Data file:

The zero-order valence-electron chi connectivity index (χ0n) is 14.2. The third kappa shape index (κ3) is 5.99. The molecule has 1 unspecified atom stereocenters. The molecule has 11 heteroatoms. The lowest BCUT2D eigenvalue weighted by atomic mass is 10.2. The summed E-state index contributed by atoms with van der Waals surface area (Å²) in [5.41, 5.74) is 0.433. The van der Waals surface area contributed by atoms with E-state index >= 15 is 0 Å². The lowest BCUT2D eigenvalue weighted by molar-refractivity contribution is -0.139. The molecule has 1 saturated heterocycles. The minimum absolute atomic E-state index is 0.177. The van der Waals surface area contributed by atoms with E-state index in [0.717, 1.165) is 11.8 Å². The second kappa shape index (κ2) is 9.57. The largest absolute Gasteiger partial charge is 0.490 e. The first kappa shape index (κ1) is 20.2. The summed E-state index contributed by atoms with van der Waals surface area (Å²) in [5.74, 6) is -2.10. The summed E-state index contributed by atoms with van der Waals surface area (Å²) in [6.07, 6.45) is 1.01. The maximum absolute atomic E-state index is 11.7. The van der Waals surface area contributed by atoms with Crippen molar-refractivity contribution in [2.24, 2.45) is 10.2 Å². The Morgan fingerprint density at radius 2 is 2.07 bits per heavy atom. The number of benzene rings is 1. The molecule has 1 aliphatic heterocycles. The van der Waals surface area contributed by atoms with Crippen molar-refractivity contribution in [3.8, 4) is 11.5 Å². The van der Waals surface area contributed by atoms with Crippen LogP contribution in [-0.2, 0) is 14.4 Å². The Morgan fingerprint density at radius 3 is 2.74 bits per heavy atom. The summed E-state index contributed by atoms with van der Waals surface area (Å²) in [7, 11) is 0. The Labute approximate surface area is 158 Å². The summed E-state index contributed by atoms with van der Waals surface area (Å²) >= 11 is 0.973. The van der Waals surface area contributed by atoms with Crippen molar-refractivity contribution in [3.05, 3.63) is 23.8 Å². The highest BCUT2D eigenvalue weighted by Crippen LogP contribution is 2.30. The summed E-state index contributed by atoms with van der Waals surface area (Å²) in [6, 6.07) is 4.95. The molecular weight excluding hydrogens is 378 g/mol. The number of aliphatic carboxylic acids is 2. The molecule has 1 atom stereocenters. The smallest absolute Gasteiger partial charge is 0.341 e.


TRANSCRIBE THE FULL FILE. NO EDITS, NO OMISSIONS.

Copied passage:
The zero-order valence-electron chi connectivity index (χ0n) is 14.2. The third kappa shape index (κ3) is 5.99. The molecule has 1 unspecified atom stereocenters. The molecule has 11 heteroatoms. The lowest BCUT2D eigenvalue weighted by atomic mass is 10.2. The summed E-state index contributed by atoms with van der Waals surface area (Å²) in [5.41, 5.74) is 0.433. The van der Waals surface area contributed by atoms with E-state index >= 15 is 0 Å². The lowest BCUT2D eigenvalue weighted by molar-refractivity contribution is -0.139. The molecule has 1 saturated heterocycles. The minimum absolute atomic E-state index is 0.177. The van der Waals surface area contributed by atoms with E-state index in [0.717, 1.165) is 11.8 Å². The second kappa shape index (κ2) is 9.57. The largest absolute Gasteiger partial charge is 0.490 e. The first kappa shape index (κ1) is 20.2. The summed E-state index contributed by atoms with van der Waals surface area (Å²) in [5.74, 6) is -2.10. The summed E-state index contributed by atoms with van der Waals surface area (Å²) in [6.07, 6.45) is 1.01. The maximum absolute atomic E-state index is 11.7. The van der Waals surface area contributed by atoms with Crippen molar-refractivity contribution in [2.24, 2.45) is 10.2 Å². The Morgan fingerprint density at radius 2 is 2.07 bits per heavy atom. The number of benzene rings is 1. The molecule has 1 aliphatic heterocycles. The van der Waals surface area contributed by atoms with Crippen molar-refractivity contribution in [3.8, 4) is 11.5 Å². The van der Waals surface area contributed by atoms with Crippen LogP contribution in [-0.2, 0) is 14.4 Å². The Morgan fingerprint density at radius 3 is 2.74 bits per heavy atom. The summed E-state index contributed by atoms with van der Waals surface area (Å²) in [7, 11) is 0. The Labute approximate surface area is 158 Å². The summed E-state index contributed by atoms with van der Waals surface area (Å²) >= 11 is 0.973. The van der Waals surface area contributed by atoms with Crippen molar-refractivity contribution in [3.05, 3.63) is 23.8 Å². The highest BCUT2D eigenvalue weighted by Crippen LogP contribution is 2.30. The summed E-state index contributed by atoms with van der Waals surface area (Å²) in [6, 6.07) is 4.95. The molecular weight excluding hydrogens is 378 g/mol. The number of aliphatic carboxylic acids is 2. The molecule has 1 atom stereocenters. The smallest absolute Gasteiger partial charge is 0.341 e.